This I Believe

Austin - Solon, Ohio
Entered on December 1, 2008
Age Group: Under 18

In the book “The Prince”, by Machiavelli, there was a famous adage that he wrote, “It’s better to be feared then loved”. This connects to society because if someone asks nicely for you to do something, you might not do it. If he forces you to do something, then oftentimes you will do it.

My teacher (who remains anonymous) used force instead of regular teaching methods. If you didn’t do your homework, then he would get so furious that you would want to leave the room at once. The force that he used wasn’t like a violent force, but a force that still got us terrified and freaked out. An example, is when someone didn’t have the answer, he then screamed and got on his desk and stood up.

This deals with the quote because if he just mentioned to do the homework and didn’t cared if you did it or not, then no one would care and possibly not do it. When he stood up on his desk like some crazy monkey who will come at you if you didn’t do your homework, then the next time you won’t have second thoughts.

This brings me to my story at my school. One normal Friday morning, when everyone was excited to do something amazing this weekend, like going to a football game, going to a haunted house or something, I was shuffling to my class because I was late. Right when I got inside the class room, I tried to creep into my classroom as quiet as a mouse, so my strict and loud teacher wouldn’t notice me. But of course, he does and gets all angry and screaming at me on top of his lungs. But after that, I was just looking forward to how awesome my weekend will be. But soon after, my happy thoughts turned into very terrible and horrific thoughts. He just said that we have a mega, huge, and mile long test on Monday. My hopes just shattered like a little kid dropping a glass of water. So then he got into his moods again and starting calling each of us communists, and that we got to pay all that dept that the U.S. has, so I wasn’t feeling so good then.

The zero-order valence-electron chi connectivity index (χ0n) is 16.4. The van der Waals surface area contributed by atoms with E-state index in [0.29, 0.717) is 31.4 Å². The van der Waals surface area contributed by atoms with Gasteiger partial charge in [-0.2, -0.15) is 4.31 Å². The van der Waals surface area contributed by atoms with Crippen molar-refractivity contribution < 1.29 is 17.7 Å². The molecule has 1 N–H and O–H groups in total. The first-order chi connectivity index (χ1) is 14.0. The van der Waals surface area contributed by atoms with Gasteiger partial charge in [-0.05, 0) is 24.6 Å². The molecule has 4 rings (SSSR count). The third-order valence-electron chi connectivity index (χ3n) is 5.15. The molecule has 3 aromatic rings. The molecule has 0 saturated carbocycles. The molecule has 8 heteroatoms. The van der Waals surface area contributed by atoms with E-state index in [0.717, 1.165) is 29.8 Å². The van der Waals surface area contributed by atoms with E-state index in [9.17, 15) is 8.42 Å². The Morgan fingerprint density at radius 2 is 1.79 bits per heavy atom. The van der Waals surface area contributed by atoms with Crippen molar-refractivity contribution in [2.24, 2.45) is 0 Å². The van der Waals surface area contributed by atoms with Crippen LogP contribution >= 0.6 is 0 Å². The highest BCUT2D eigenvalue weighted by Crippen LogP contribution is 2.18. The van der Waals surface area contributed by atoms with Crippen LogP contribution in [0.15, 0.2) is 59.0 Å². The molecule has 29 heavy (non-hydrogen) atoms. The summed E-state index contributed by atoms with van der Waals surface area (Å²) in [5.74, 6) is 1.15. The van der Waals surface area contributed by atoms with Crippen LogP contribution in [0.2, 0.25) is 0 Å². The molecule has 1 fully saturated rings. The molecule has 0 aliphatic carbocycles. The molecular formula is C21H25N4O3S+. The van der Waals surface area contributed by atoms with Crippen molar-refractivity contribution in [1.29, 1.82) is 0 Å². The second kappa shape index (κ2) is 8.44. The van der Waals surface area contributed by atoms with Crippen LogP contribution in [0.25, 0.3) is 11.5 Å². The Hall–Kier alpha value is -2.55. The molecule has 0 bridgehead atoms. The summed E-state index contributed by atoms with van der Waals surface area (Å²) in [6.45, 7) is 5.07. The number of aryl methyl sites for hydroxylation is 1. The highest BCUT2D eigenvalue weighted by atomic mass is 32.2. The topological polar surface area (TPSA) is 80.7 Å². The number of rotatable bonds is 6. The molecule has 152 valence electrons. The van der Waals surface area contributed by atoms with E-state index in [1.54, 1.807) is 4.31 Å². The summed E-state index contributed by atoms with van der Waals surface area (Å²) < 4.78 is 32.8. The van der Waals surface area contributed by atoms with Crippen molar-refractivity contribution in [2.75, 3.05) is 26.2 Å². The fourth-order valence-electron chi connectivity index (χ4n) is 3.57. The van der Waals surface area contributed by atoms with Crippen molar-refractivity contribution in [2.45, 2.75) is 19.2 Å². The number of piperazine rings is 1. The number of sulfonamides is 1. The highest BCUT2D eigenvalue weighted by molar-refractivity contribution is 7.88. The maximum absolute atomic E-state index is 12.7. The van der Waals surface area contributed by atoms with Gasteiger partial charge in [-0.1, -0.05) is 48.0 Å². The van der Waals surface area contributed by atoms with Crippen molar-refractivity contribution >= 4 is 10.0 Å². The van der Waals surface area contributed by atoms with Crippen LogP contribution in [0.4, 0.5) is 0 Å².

He then got us thinking about the quote from Machiavelli, and how if he didn’t give us big tests and didn’t force us to do anything, that we would get no where in life.

I didn’t want to believe that because I wanted to have a fun weekend. But when I got home, I stormed into my room like a person in a really bad mood. I studied and studied like there was no tomorrow. I didn’t have a good weekend, I did my homework, and studied for that terrible test that’s waiting for me on Monday.

I slumped into school; I walked slowly to my locker, and barely moved to my class. I took that test and thought it was simple. I barely thought about the question, and before I knew it, I was done. I accomplished what I thought would be painful, but it was rather simple.

And then it struck me like a bolt of lightning, my teacher was right. All the things like “If you study you will do well”. That’s exactly what happened. Then I also remembered what he hollered at our class on Friday, “Its better to be feared then loved”. If he didn’t get so mad and screamed, then his point wouldn’t have been carried out. I learned something that day in that class; if you’re being forced to do something you almost automatically do it. If you don’t then you’ll just skip it. The saying has really helped me in ways that has greatly increased my grades and knowledge.